1 I first discussed the issue of Uranus's archetypal meaning in a monograph entitled "Prometheus the Awakener," written in 1978-79 and privately circulated among colleagues. A preliminary analysis intended mainly for the Jungian, archetypal psychology, and astrological communities, it was later published in the National Council of Geocosmic Research Monographs (1981) and, in slightly expanded form under the title "Uranus and Prometheus," in the Spring Journal of Archetypal Psychology and Jungian Thought (1983), edited by James Hillman. Both versions were published in several other astrological journals in Europe and the United States during the following decade. The monograph was later published as a small book in an expanded version as Prometheus the Awakener, first in England (Oxford: Auriel Press, 1993) and subsequently in the United States (Woodstock, CT: Spring Publications, 1995). Other discussions of the parallels between the astrological Uranus and the mythological Prometheus can be found in Stephen Arroyo, Astrology, Karma, and Transformation (Sebastopol, CA: CRCS Publications, 1978), 40, the earliest mention of the correspondence of which I am aware; and in Liz Greene, The Art of Stealing Fire (London: CPA Press, 1996), a more recent, longer treatment that draws, in part, on my monograph.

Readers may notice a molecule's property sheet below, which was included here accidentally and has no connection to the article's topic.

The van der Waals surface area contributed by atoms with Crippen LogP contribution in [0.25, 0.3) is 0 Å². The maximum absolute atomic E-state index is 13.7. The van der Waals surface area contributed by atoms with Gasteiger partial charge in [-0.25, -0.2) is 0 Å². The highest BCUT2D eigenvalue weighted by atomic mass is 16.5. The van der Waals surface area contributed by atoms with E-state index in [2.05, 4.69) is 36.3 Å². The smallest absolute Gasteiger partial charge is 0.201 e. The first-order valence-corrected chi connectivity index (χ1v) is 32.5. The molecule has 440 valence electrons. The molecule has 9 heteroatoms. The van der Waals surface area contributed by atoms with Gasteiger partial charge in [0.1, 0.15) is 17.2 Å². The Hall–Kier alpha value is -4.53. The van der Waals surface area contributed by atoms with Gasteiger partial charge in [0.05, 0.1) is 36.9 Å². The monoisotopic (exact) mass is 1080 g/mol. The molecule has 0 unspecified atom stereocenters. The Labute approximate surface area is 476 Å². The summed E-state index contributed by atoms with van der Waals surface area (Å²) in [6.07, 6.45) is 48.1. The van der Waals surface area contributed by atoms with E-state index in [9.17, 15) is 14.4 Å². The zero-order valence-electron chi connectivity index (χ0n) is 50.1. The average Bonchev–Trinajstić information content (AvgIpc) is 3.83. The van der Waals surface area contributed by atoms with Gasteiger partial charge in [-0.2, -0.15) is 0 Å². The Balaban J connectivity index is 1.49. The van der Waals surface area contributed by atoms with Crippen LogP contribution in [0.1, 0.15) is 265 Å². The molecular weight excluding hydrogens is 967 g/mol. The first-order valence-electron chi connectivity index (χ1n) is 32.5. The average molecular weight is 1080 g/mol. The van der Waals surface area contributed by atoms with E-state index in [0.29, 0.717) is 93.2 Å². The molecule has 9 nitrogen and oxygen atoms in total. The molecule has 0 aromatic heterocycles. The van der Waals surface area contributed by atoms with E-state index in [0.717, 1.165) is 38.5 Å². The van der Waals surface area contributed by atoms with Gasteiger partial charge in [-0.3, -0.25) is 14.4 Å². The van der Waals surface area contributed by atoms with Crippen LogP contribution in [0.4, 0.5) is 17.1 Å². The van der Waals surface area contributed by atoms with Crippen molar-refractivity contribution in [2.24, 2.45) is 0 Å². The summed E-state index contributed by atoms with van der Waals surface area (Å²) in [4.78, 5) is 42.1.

(Tarnas, Cosmos and Psyche